--
--  Filters Sales, Customer, Date, Product, and Store
--
FILTER (
Sales,
Sales[Quantity] * Sales[Net Price] >= 500
),
--
--  Filters Receipts, Date, Product, and Store
--
FILTER (
Receipts,
Receipts[Quantity] * Receipts[Net Price] >= 500
)
)
```

The two table filters intersect on Date, Product, and Store. Therefore, once the two filters work together in the new filter context created by CALCULATE, the result is that only the combinations of Date, Product, and Store that exist in both tables remain visible to evaluate Combined Revenues. Therefore, the sales reported are only the ones where the same product was sold on the same date and store through both a customer order and a direct sale. In other words, the same combination of date, store, and product should exist in both Sales and Receipts. This explains why the numbers reported are smaller than expected: few transactions satisfy the resulting filter.

The Large Revenues Correct measure filters only columns. Therefore, the two filters do not intersect on any column:

Measure in Sales table
```Large Revenues Correct =
CALCULATE(
[Combined Revenues],
--
--  Filters Sales[Quantity] and Sales[Net Price]
--
KEEPFILTERS ( Sales[Quantity] * Sales[Net Price] >= 500 ),
--
--  Filters Receipts[Quantity] and Receipts[Net Price]
--
KEEPFILTERS ( Receipts[Quantity] * Receipts[Net Price] >= 500 )
)
```

Because the two filters do not share any columns, they do not interact. They can be applied independently to the two tables Sales and Receipts, producing the correct result.

The same reasoning also explains why there is a huge performance difference between the two measures. The results are impressive if we execute a test query to evaluate both measures. This is the test query:

```EVALUATE
SUMMARIZECOLUMNS (
'Product'[Brand],
"Large Revenues", [Large Revenues Wrong]
)
```

When executed with the Large Revenues Wrong measure, it runs in more than six seconds.

There is a huge amount of time spent on the formula engine. There are also five different storage engine queries: the most expensive ones are rows number 2 and number 6, which have a very similar structure. The following is the storage engine query scanning Receipts. The one scanning Sales is very close, even though it references a different table:

```SELECT
'Date'[Date],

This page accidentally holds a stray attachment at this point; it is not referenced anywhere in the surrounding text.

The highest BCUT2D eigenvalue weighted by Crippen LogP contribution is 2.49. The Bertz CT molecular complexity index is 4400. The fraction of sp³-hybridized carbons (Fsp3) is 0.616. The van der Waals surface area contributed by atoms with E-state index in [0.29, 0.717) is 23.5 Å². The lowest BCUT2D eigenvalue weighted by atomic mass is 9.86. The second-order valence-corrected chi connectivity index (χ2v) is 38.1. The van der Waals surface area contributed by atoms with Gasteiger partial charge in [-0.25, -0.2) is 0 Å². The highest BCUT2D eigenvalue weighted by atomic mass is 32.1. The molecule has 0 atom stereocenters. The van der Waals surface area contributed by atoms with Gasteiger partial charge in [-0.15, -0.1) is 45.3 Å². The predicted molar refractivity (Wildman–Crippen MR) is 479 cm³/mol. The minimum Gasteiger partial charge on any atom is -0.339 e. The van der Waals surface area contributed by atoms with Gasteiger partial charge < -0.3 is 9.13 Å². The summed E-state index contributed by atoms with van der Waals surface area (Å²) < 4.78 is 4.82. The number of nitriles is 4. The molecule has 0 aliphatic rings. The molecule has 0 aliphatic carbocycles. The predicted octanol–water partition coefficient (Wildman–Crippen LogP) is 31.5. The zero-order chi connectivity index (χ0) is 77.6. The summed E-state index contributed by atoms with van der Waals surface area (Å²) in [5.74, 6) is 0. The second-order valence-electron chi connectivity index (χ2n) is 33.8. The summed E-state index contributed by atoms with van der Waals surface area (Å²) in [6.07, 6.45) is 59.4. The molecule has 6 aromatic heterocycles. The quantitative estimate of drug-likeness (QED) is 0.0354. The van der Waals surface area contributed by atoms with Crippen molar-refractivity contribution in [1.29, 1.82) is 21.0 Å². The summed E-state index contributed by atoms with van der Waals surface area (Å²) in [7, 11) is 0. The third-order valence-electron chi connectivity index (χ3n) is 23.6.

'Product'[ProductKey],
'Product'[Brand],
'Store'[StoreKey],
'Receipts'[Quantity],
'Receipts'[Net Price]
FROM 'Receipts'
LEFT OUTER JOIN 'Date'
ON 'Receipts'[Sale Date]='Date'[Date]
LEFT OUTER JOIN 'Product'
ON 'Receipts'[ProductKey]='Product'[ProductKey]
LEFT OUTER JOIN 'Store'
ON 'Receipts'[StoreKey]='Store'[StoreKey]
WHERE
( COALESCE ( ( PFCAST ( 'Receipts'[Quantity] AS INT ) * PFCAST ( 'Receipts'[Net Price] AS INT ) ) ) >= COALESCE ( 5000000 ) ) ;

```

The storage engine query retrieves columns like Product[ProductKey], Store[StoreKey], and Date[Date], which are not even mentioned in the DAX query. This behavior is due to the fact that DAX scans all the combinations of the keys found in Receipts to later intersect them with the same combinations retrieved from Sales. The resulting datacache is large and slow to process.

If we execute the same test query with the Large Revenues Correct measure, the result is very different.

The query runs in 53 milliseconds. Compared with 6,232 milliseconds of the wrong version, this means it is 117 times faster. Moreover, the entire query is composed of two much simpler storage engine queries, again with a very similar structure:

```WITH
\$Expr0 := (PFCAST('Receipts'[Quantity] AS INT) * PFCAST ('Receipts'[Net Price] AS INT))
SELECT
'Product'[Brand],
SUM ( @\$Expr0 )
FROM 'Receipts'
LEFT OUTER JOIN 'Product'
ON 'Receipts'[ProductKey]='Product'[ProductKey]
WHERE
( COALESCE ( ( PFCAST ( 'Receipts'[Quantity] AS INT )
* PFCAST ( 'Receipts'[Net Price] AS INT ) ) ) >= COALESCE ( 5000000 ) ) ;
```

This time, the storage engine query only materializes 14 rows. The result is grouped by Product[Brand], and the entire calculation takes place in the VertiPaq engine.

## Conclusions

The rule is simple: use columns instead of tables as CALCULATE or CALCULATETABLE filters. The rationale behind the rule requires a bit more understanding of the internals of DAX, including expanded tables and the way queries are executed by the DAX engine.

On a small database, the performance impact is much less relevant, even though it is still present. However, the semantic issue is always present in small and large models. Debugging code that includes table filters in CALCULATE and CALCULATETABLE is extremely hard and time-consuming. Hence, just follow the rule: your DAX code will be faster and better.

CALCULATE
Context transition

Evaluates an expression in a context modified by filters.

`CALCULATE ( <Expression> [, <Filter> [, <Filter> [, … ] ] ] )`

CALCULATETABLE
Context transition

Evaluates a table expression in a context modified by filters.

`CALCULATETABLE ( <Table> [, <Filter> [, <Filter> [, … ] ] ] )`

KEEPFILTERS
CALCULATE modifier

Changes the CALCULATE and CALCULATETABLE function filtering semantics.

`KEEPFILTERS ( <Expression> )`